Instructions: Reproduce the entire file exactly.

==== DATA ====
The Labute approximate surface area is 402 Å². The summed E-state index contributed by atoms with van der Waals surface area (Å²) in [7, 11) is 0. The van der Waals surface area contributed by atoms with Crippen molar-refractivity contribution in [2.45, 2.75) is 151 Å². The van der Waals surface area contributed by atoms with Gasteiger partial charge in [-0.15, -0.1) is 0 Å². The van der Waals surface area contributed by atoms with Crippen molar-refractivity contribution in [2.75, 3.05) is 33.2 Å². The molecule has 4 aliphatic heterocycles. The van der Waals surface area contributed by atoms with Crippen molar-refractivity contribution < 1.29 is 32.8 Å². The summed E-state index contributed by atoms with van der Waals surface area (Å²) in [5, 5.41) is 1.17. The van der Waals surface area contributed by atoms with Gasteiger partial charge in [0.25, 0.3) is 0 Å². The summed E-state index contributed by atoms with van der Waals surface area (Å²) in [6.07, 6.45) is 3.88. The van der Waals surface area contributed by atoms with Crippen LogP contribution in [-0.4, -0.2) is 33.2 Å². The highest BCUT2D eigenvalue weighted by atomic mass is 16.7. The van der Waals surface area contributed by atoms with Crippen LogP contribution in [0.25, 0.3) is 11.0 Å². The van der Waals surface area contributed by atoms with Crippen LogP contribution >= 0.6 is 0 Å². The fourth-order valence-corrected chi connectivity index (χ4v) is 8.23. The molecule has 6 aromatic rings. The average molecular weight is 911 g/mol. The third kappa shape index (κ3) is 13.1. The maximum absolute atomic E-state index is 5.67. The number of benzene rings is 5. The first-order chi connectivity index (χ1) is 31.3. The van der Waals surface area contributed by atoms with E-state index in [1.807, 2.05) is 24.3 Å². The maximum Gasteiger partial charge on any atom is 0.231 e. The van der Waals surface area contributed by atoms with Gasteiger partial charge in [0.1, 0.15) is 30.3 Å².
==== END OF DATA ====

The Labute approximate surface area is 402 Å². The summed E-state index contributed by atoms with van der Waals surface area (Å²) in [7, 11) is 0. The van der Waals surface area contributed by atoms with Crippen molar-refractivity contribution in [2.45, 2.75) is 151 Å². The van der Waals surface area contributed by atoms with Gasteiger partial charge in [-0.15, -0.1) is 0 Å². The van der Waals surface area contributed by atoms with Crippen molar-refractivity contribution in [2.75, 3.05) is 33.2 Å². The molecule has 4 aliphatic heterocycles. The van der Waals surface area contributed by atoms with Crippen molar-refractivity contribution < 1.29 is 32.8 Å². The summed E-state index contributed by atoms with van der Waals surface area (Å²) in [5, 5.41) is 1.17. The van der Waals surface area contributed by atoms with Gasteiger partial charge in [0.25, 0.3) is 0 Å². The summed E-state index contributed by atoms with van der Waals surface area (Å²) in [6.07, 6.45) is 3.88. The van der Waals surface area contributed by atoms with Crippen LogP contribution in [-0.4, -0.2) is 33.2 Å². The highest BCUT2D eigenvalue weighted by atomic mass is 16.7. The van der Waals surface area contributed by atoms with Crippen LogP contribution in [0.25, 0.3) is 11.0 Å². The van der Waals surface area contributed by atoms with Crippen LogP contribution >= 0.6 is 0 Å². The fourth-order valence-corrected chi connectivity index (χ4v) is 8.23. The molecule has 6 aromatic rings. The average molecular weight is 911 g/mol. The third kappa shape index (κ3) is 13.1. The maximum absolute atomic E-state index is 5.67. The number of benzene rings is 5. The first-order chi connectivity index (χ1) is 31.3. The van der Waals surface area contributed by atoms with E-state index in [1.807, 2.05) is 24.3 Å². The maximum Gasteiger partial charge on any atom is 0.231 e. The van der Waals surface area contributed by atoms with Gasteiger partial charge in [0.1, 0.15) is 30.3 Å².